Lady's writing desk
by Emile Charles Martin Gallé
Seeing well-crafted wooden furniture in the museum makes me think of homes and the people who lived in "simpler" times when communication was either face to face or by letters written at a desk. Perhaps there was not so much visual clutter in the home, and certainly not so much electronic distraction. I still would not trade the power of technology for that. Yet it is not an either-or. I can have a simple home, a beautiful home, and still have the benefits of my laptop computer and iPod. In my home, it is more a matter of uncovering the beauty. I already have antiques and vintage pretties. I just need to get rid of much of the junk. I can also take time to read the old books from generations past.

"Harper's Ferry"
by Edward Lamson Henry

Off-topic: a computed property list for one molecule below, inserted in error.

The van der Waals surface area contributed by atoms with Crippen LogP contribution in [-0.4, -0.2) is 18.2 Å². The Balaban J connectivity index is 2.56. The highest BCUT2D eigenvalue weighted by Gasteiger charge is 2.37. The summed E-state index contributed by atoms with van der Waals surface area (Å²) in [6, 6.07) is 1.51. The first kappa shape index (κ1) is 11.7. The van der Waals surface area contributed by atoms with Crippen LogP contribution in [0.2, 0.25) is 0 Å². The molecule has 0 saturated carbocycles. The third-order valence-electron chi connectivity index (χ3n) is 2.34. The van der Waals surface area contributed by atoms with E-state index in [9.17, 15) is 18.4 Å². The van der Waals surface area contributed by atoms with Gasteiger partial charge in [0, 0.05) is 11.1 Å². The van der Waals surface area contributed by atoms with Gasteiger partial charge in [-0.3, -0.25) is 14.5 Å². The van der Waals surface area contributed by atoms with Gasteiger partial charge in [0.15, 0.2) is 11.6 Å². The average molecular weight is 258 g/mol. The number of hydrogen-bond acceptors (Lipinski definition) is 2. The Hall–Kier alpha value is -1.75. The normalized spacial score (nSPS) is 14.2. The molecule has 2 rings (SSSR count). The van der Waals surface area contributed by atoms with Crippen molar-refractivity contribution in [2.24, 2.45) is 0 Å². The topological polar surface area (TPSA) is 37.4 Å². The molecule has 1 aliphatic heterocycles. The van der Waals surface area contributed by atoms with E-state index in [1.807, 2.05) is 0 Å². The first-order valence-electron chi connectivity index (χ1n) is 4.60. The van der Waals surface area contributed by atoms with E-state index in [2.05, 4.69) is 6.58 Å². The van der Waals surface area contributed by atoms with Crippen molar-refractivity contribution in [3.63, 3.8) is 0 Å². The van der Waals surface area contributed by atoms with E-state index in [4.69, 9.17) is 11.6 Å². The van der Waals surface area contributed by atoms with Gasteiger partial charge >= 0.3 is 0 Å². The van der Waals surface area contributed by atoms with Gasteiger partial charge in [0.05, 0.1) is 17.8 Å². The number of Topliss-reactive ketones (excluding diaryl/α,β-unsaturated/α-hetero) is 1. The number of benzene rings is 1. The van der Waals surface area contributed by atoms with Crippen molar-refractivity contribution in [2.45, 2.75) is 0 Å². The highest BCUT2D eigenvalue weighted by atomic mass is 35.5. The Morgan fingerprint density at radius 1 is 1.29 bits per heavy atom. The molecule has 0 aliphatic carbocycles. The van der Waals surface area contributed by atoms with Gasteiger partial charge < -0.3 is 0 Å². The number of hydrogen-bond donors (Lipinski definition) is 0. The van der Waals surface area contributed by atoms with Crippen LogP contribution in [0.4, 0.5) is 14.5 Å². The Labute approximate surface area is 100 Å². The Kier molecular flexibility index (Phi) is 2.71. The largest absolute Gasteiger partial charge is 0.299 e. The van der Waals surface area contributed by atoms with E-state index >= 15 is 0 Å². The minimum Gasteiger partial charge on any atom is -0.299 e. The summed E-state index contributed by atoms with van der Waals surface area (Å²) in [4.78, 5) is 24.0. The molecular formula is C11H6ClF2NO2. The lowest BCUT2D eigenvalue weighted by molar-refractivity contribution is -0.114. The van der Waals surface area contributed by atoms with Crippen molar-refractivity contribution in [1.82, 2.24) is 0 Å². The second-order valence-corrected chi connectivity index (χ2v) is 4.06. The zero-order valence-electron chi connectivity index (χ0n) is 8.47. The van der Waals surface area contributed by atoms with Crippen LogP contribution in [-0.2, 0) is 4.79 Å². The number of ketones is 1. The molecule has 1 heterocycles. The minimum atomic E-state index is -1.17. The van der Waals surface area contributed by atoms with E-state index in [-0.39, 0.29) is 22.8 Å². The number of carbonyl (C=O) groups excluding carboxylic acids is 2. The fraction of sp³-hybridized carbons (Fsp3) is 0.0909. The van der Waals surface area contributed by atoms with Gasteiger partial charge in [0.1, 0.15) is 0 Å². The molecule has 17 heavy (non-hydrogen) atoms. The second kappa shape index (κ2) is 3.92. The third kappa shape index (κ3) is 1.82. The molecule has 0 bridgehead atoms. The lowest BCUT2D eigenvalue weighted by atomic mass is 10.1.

I saw a late 19th century painting of an African-American woman leaning on her broom near the porch of a home. Was this her own home or did she work as a domestic there? I am guessing it was hers; it seemed a place that a hard working laborer could afford to live in. Maybe she had just finished a long day's work and then continued her efforts at making her own home a place of beauty and order. Did she complain - or instead see her home as a precious privilege, an opportunity for excellence? It was a chance to shine, not because she was being paid to do so, but because this was her own domain. She looks happy enough!

"Still Life, Fruit, and Dishes"
by Gottfried Schultz
My favorite painting at the Morse is a still life of fruit on a table. A piece like this captures a snapshot that has no action, no movement. It is still. It is a very controlled setting because it can be arranged just as the artist desires. It is not wild or unpredictable. This calls out a twinge of envy from me. I wish things would stay where I put them! But my home is not a still life.  I can try to create and maintain beauty, but someone will inevitably mess with it. The challenge - in the face of my own discouragement and the seeming apathy of others - is to stay on top of the situation and not let the home slide into ugliness and chaos. This seems to be a full effort job.